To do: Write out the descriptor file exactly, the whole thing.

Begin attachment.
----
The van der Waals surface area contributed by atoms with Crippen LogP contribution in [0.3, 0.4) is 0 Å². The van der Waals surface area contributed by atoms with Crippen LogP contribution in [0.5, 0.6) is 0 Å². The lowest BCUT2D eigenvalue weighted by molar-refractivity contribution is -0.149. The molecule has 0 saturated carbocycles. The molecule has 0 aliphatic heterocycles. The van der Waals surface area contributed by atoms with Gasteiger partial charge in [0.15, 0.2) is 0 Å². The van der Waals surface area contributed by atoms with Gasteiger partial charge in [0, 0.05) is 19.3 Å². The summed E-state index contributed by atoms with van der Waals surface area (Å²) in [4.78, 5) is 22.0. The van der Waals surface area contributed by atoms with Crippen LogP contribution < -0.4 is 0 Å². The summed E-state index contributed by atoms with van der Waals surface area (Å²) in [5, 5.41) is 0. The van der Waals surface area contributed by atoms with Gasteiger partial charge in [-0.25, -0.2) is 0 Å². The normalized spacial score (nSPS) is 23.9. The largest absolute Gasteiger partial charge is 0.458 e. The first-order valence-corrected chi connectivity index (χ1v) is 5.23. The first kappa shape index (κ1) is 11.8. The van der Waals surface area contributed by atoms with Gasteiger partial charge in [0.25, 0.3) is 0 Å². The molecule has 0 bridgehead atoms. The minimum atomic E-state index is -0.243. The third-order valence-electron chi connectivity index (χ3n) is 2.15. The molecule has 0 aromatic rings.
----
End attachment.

The van der Waals surface area contributed by atoms with Crippen LogP contribution in [0.3, 0.4) is 0 Å². The van der Waals surface area contributed by atoms with Crippen LogP contribution in [0.5, 0.6) is 0 Å². The lowest BCUT2D eigenvalue weighted by molar-refractivity contribution is -0.149. The molecule has 0 saturated carbocycles. The molecule has 0 aliphatic heterocycles. The van der Waals surface area contributed by atoms with Gasteiger partial charge in [0.15, 0.2) is 0 Å². The van der Waals surface area contributed by atoms with Gasteiger partial charge in [0, 0.05) is 19.3 Å². The summed E-state index contributed by atoms with van der Waals surface area (Å²) in [4.78, 5) is 22.0. The van der Waals surface area contributed by atoms with Crippen LogP contribution < -0.4 is 0 Å². The summed E-state index contributed by atoms with van der Waals surface area (Å²) in [5, 5.41) is 0. The van der Waals surface area contributed by atoms with Gasteiger partial charge in [-0.25, -0.2) is 0 Å². The normalized spacial score (nSPS) is 23.9. The largest absolute Gasteiger partial charge is 0.458 e. The first-order valence-corrected chi connectivity index (χ1v) is 5.23. The first kappa shape index (κ1) is 11.8. The van der Waals surface area contributed by atoms with Gasteiger partial charge in [0.25, 0.3) is 0 Å². The molecule has 0 bridgehead atoms. The minimum atomic E-state index is -0.243. The third-order valence-electron chi connectivity index (χ3n) is 2.15. The molecule has 0 aromatic rings.